The most striking transformation to the AEC landscape in the aftermath of the ’08 recession is the business consolidation that witnessed giant AEC firms swallow up their wounded and limping competitors and then spread their wings around the world, ready to offer AEC services to anyone anywhere with an infrastructure project. There has been so much acquisition and mergers in some cases that we have lost track of who cannibalized whom. To make matters more confusing, some takers preserved the names of the taken to leverage their brand and expertise.
Building Information Modeling (BIM) companies, emerging out of a difficult recession that left no one unscathed, smelled blood—lots of it—and pounced by offering a one-stop software shop to handle any infrastructure BIM and Integrated Project Delivery (IPD) solution giant AEC firms need to complete their projects and get distant teams to work in the same virtual office. This match made in even, quite a recent phenomenon unfolding right in front of our eyes, is a big part of what is driving BIM today.
When big AEC firms secure a mega-infrastructure project such as those found in the Middle East or China, they turn to the software companies that authored the BIM and IPD programs they use to help them implement their workflow for the project. Once the implementation services are completed, the BIM companies then recycle their BIM business model based on the services they provided to the large AEC firm, and turn around and tell the rest of the AEC world that the package that they just designed for a large client that provides architecture, structural, mechanical, and electrical services is what BIM really is, and that we have to accept their word for it because they are the experts and know better.
This is the genesis of the bundled BIM business model that some companies are peddling, and they swear by it and consider it as the future of BIM as they have imaged it for our sake and that of BIM. It is something that the large majority of design firms have very little use for. Most design firms are neither big, nor provide engineering much less construction services. What most design firms want first and foremost is a good BIM program that responds to their design needs and improves their workflow. This has to be the absolute starting point where BIM companies should concentrate all their energy before anything else. If design firms need to exchange BIM models with their consultants, they can rely on IFC and not on bundled programs. This means also all BIM companies should embrace interoperability as a must. Of course, there are design firms that provide both architecture and engineering services in house and would benefit from bundled BIM programs, but should a business love affair with those firms, small in numbers, be the principal driver of BIM today and tomorrow? We do not think so.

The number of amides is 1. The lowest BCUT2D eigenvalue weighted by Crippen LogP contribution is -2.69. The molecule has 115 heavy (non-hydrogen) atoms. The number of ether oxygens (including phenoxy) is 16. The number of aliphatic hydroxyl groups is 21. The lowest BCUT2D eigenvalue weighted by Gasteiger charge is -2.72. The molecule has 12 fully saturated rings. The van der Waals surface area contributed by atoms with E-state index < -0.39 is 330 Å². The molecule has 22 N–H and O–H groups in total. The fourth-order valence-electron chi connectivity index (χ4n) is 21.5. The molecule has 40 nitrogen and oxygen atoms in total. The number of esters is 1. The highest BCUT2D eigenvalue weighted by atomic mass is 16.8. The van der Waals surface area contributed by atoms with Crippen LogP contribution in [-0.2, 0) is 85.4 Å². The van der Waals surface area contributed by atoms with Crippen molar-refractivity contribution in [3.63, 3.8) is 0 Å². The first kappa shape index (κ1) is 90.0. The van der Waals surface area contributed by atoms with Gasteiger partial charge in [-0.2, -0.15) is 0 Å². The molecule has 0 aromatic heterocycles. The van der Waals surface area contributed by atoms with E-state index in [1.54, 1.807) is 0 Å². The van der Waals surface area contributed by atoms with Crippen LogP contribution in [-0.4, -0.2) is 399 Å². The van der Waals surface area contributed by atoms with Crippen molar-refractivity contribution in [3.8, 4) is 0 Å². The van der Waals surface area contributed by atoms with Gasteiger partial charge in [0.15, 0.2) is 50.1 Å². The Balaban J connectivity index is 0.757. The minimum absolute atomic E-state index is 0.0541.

BIM bundling is a major impediment to the future of BIM, especially in the US, where in the last few years, major software players have increasingly been pursuing a business model of diversifying their software portfolio to be all things to anyone who has any type of infrastructure project anywhere on earth. We argue in this blog, as we alluded to in a previous one (See Why SYLLA International Switched to Archicad), that it is not in the best interest of BIM and its future, nor is it for the design profession, whether architecture or engineering.
Here is another gimmick: The design and construction industry used to be described by the acronym of AEC (architecture, engineering, and construction), but increasingly AEC is now giving way for a more high-minded expression called “Sustainable Infrastructure.” That is the only thing you now hear from BIM companies, because infrastructure is an all-encompassing word that makes it possible for them to bundle together everything related to architecture, engineering, and construction, including buildings, roads, bridges, railroad, site civil, energy, dams, transportation, environmental, information technology, and everything else in between that sustains the human species in modern cities.